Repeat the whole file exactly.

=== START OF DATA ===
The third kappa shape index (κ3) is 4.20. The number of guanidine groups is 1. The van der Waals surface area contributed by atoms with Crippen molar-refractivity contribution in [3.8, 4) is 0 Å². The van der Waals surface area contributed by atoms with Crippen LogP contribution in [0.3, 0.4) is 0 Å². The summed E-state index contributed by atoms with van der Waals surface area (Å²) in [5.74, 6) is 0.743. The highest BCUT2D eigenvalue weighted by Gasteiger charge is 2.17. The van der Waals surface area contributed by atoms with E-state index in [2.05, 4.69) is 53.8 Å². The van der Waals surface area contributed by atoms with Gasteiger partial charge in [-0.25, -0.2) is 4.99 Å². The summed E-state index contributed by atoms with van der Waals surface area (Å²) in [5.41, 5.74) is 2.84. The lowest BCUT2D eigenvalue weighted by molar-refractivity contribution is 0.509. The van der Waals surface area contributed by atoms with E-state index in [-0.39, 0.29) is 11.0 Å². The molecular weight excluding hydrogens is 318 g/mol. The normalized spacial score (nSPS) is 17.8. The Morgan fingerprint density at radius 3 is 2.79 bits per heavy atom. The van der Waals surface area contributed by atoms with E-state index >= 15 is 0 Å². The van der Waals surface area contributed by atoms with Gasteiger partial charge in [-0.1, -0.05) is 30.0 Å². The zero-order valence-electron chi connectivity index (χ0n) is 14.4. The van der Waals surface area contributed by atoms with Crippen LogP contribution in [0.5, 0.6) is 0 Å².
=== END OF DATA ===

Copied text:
The third kappa shape index (κ3) is 4.20. The number of guanidine groups is 1. The van der Waals surface area contributed by atoms with Crippen molar-refractivity contribution in [3.8, 4) is 0 Å². The van der Waals surface area contributed by atoms with Crippen LogP contribution in [0.3, 0.4) is 0 Å². The summed E-state index contributed by atoms with van der Waals surface area (Å²) in [5.74, 6) is 0.743. The highest BCUT2D eigenvalue weighted by Gasteiger charge is 2.17. The van der Waals surface area contributed by atoms with E-state index in [2.05, 4.69) is 53.8 Å². The van der Waals surface area contributed by atoms with Gasteiger partial charge in [-0.25, -0.2) is 4.99 Å². The summed E-state index contributed by atoms with van der Waals surface area (Å²) in [5.41, 5.74) is 2.84. The lowest BCUT2D eigenvalue weighted by molar-refractivity contribution is 0.509. The van der Waals surface area contributed by atoms with E-state index in [-0.39, 0.29) is 11.0 Å². The molecular weight excluding hydrogens is 318 g/mol. The normalized spacial score (nSPS) is 17.8. The Morgan fingerprint density at radius 3 is 2.79 bits per heavy atom. The van der Waals surface area contributed by atoms with E-state index >= 15 is 0 Å². The van der Waals surface area contributed by atoms with Gasteiger partial charge in [-0.1, -0.05) is 30.0 Å². The zero-order valence-electron chi connectivity index (χ0n) is 14.4. The van der Waals surface area contributed by atoms with Crippen LogP contribution in [0.5, 0.6) is 0 Å².